UnNews:'Falling in love' to be included in UK 'Legal High' ban
From Uncyclopedia, the content-free encyclopedia
'Falling in love' to be included in UK 'Legal High' ban
UnFair and UnBalanced
Monday, June 27, 2016, 04:21:UTC)(
28 August 2010
WESTMINSTER, United Kingdom -- The UK government has confirmed that 'falling in love' will be included in new laws brought in to combat what has been come to known as 'legal highs'. The plans, which had been proposed by home secretary Theresa May, will be put in legislation allowing for a maximum penalty of 2 years in prison. It follows the banning of several high-profile drugs, such as mephedrone, which have been widely available on the internet.
May revealed her thinking in an interview with UnNews, saying "It would be inconsistent for us to tackle mind-altering substances such mephedrone, without legislating against love and affection. Only a couple of weeks ago a man in Leeds died in his sleep. The post-mortem showed dangerous levels of appreciation for his wife in his bloodstream."
The social nuisance caused by 'falling in love' have long been known. Only last week, Mansfield man Micheal Mumps decided to attend his girlfriend's cousin's wedding instead of going out for drinks 'with the lads'. Kerry Spur from Berrick cut up her husband's clothing after learning of his infidelity in what has been described as rampant anti-social cliché. Many compare the effects of 'falling in love' to that of taking Ecstasy. Those experiencing both will tend have wide moist eyes and talk nonsense incessantly and are generally disappointing. Then of course, there is the dancing.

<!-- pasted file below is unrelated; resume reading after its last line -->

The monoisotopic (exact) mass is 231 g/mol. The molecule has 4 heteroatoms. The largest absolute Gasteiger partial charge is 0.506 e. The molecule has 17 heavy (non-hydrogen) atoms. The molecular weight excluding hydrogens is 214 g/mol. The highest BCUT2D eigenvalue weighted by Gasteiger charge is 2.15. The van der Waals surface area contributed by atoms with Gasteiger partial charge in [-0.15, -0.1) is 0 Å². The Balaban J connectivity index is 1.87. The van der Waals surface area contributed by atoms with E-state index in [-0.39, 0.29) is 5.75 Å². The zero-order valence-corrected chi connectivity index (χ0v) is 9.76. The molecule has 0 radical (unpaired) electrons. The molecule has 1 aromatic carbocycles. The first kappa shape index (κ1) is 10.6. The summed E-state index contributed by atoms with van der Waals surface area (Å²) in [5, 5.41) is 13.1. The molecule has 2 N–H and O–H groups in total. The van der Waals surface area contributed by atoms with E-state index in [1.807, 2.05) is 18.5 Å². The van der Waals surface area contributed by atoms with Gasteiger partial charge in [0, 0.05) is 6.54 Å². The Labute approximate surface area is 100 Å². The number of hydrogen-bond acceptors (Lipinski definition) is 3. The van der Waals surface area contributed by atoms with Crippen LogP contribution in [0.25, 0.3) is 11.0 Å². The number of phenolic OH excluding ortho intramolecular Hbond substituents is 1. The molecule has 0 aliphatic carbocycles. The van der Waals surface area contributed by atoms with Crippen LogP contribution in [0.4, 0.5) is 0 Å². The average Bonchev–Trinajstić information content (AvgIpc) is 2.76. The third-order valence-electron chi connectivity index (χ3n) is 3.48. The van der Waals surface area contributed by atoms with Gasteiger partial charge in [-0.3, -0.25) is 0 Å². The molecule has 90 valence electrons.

Many thought 'falling in love' would be protected in the same way as alcohol due to its dirty spine reaching back into ancient history. Theresa May put pay to this suggestion commenting, "Comparing falling in love to alcohol is like comparing guns to icecream." When pushed to expand on this comment, she told UnNews that any further comment would breach national security and that she'd had "a long day".